Chapter 3 - Social Cognition

Chapter 3 - Social Cognition - Chapter 3: Social Cognition...

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02/01/10 02/03/10 Chapter 3: Social Cognition I. Social Cognition -- Defined Definition - How we think about ourselves and the social world, including how we select, interpret, remember, and use social information Involves: how we selectively pay attention to certain things, II. “Types” of Social Cognition Automatic Controlled A. Automatic Processing Can be: - Nonconscious - Unintentional - Involuntary - Effortless - Often based on past experiences and general knowledge 1. Schemas - Definition: Mental structures that organize our knowledge about the social world; influence the information we notice, think about, and remember - Schemas applied to groups = Stereotypes * PAYNE (2001) – pictures of Hispanic and black man with either a screwdriver or gun. * Most Errors: thought tool shown after black guy was a gun - Other types of schemas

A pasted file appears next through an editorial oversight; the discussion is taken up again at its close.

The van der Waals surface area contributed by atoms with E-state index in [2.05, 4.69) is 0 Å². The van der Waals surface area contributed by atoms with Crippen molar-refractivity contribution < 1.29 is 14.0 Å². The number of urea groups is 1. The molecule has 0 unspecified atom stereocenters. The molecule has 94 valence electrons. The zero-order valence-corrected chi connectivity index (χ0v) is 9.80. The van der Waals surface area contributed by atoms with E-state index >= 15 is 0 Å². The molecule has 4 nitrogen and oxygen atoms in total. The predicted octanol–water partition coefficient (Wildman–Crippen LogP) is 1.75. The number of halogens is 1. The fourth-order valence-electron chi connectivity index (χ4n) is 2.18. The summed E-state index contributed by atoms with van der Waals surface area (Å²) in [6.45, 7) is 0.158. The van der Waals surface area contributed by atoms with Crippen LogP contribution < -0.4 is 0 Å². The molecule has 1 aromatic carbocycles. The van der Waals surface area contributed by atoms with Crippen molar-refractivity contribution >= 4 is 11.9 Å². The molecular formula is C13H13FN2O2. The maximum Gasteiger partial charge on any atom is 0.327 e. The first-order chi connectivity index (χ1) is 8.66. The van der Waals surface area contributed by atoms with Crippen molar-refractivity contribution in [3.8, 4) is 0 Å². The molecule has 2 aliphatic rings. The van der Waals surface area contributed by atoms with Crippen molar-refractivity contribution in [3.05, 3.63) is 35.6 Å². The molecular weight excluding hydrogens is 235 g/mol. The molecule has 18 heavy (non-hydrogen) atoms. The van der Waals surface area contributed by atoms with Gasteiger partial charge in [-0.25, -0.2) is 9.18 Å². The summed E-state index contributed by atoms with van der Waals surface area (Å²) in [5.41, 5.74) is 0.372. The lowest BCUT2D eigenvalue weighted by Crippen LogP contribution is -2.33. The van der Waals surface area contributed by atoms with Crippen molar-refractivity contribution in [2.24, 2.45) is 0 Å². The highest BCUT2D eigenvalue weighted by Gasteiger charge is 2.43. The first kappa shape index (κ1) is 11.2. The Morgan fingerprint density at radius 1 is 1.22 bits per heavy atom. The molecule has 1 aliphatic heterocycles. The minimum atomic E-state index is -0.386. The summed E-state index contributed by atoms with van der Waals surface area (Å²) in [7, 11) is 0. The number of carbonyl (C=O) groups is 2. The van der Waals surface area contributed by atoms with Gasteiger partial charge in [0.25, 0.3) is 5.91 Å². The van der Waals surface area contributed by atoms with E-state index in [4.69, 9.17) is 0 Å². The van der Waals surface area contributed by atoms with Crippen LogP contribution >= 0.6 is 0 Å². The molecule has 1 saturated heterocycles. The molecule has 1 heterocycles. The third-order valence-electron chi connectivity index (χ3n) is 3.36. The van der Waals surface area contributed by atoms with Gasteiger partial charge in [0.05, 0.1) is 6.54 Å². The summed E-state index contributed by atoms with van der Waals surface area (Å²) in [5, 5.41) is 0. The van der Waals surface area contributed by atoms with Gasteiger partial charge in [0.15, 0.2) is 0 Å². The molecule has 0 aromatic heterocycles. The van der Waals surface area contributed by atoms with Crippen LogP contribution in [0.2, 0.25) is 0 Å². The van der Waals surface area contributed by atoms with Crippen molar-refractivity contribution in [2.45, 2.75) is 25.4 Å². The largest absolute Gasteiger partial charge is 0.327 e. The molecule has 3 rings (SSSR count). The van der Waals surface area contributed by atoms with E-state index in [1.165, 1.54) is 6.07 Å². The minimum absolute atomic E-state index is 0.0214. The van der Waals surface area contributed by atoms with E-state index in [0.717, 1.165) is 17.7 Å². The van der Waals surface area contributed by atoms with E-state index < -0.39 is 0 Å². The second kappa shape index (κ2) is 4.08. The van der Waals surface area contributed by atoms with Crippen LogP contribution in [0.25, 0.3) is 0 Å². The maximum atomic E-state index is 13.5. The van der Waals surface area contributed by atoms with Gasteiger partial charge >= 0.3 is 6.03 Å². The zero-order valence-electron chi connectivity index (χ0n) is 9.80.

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o Specific individuals o Social roles o How people are supposed to act in certain situations - Why do we have schemas? o Make life easier o Help us interpret situations (especially ambiguous ones) - Schemas as Memory Guides o Memories are reconstructive (fill in the blanks) o CARLI (1999) EXPERIMENT participants read two different stories
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This note was uploaded on 04/29/2011 for the course PSYC 2380 taught by Professor Bush during the Spring '10 term at University of Houston.

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Chapter 3 - Social Cognition - Chapter 3: Social Cognition...

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